Two dribbles, lift a foot, another dribble, give the ball a spin, and shoot.
Violet Smith sinks another free throw.
And the 12-year-old from Puyallup knows how important it is to make the charity baskets.
“It can come down to a free throw to win a game,” Smith said. “So it’s always good to have the confidence you’re going to make it.”
Smith isn’t short on that. After winning school and district competitions, the Woodland Elementary sixth-grader competed Feb. 21 at the statewide National Hoop Shoot free-throw contest held by The Elks in Olympia. She took first in the girls 12- and 13-year-old division, making 18 of 25 shots, to earn the Washington state bid.
“It’s nice to know that I’ve accomplished this,” Smith said. “And it’s cool to be the only (girl in my age group) to represent my state.”
The win qualified Smith for the regional contest on March 7, where she matched up against students from Alaska, Idaho and Oregon. She placed third, making 16 of 25, narrowly missing a trip to the national final in Boston.
With one year of eligibility left, Smith will likely compete again next spring. For now, she’ll add sharp free throw shooting to her already refined skillset. At 4-foot-10, Smith is a polished ball handler, and plays recreationally above her age bracket with seventh- and eighth-graders for the South Hill Athletic Club.
“It’s not really intimidating to me because I’m a little bit more progressed,” she said. “I feel like I just fit in with them.”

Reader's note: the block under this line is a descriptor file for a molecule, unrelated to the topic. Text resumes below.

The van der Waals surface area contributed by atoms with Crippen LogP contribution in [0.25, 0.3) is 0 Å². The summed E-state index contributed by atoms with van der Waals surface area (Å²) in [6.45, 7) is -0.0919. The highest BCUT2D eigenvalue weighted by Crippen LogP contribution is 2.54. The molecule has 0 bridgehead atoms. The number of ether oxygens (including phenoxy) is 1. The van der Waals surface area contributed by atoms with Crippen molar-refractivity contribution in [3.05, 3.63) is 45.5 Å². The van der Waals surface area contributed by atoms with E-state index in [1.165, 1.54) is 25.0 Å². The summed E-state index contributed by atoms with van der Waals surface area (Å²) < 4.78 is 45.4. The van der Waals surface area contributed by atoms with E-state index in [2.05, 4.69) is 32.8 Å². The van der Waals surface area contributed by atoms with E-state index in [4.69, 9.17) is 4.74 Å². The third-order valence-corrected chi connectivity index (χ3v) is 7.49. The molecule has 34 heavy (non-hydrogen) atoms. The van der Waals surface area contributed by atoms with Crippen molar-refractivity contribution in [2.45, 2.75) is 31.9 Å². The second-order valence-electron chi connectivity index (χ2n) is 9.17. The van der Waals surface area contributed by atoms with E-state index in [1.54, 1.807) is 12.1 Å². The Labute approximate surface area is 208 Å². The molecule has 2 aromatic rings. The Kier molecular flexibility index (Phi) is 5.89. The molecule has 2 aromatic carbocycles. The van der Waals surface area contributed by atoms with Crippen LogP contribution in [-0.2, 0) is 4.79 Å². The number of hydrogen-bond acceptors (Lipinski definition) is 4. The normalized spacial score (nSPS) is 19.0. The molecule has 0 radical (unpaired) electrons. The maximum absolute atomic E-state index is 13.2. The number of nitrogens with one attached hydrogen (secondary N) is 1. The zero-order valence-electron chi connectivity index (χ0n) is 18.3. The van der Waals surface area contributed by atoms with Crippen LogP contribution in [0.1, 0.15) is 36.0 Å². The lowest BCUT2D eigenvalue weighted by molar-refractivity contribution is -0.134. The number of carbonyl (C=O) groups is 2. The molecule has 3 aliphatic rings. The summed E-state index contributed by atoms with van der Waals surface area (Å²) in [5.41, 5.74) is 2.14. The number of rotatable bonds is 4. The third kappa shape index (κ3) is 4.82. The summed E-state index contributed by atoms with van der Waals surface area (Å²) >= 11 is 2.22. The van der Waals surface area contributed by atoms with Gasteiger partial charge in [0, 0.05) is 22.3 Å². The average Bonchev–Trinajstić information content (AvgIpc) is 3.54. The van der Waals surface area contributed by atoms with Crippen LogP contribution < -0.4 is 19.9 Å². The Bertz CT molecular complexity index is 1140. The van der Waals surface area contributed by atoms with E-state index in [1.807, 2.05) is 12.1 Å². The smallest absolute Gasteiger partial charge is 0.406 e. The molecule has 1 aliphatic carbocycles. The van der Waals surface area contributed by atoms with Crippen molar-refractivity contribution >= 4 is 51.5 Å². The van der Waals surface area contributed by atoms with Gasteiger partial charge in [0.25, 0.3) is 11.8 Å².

Smith’s mother, Angie, said Violet’s quick progression in the sport started when she learned to crawl — the natural ability runs in the family. Violet’s father, Dan, won his district contest when he was her age. Her brother, Aidan, 14, won the state competition last year in the boys 12- and 13-year-old division, and lost the regional by one basket.
“She was trying to compete with her brother,” Angie said. “He’d go out and practice, and she’d sit on the sideline with the ball and try to dribble.”
By age four, Violet could compete with her brother, his teammates — anyone. And it drives her to keep learning. The want to best her brother — at least in The Elks competition — is a primary motivating factor. So what’s more important: a berth in the Hoop Shoot national final or the satisfaction of besting Aidan?
“They’re about the same,” Violet said.
As it stands, the two are level. She certainly has something to shoot for in 2016.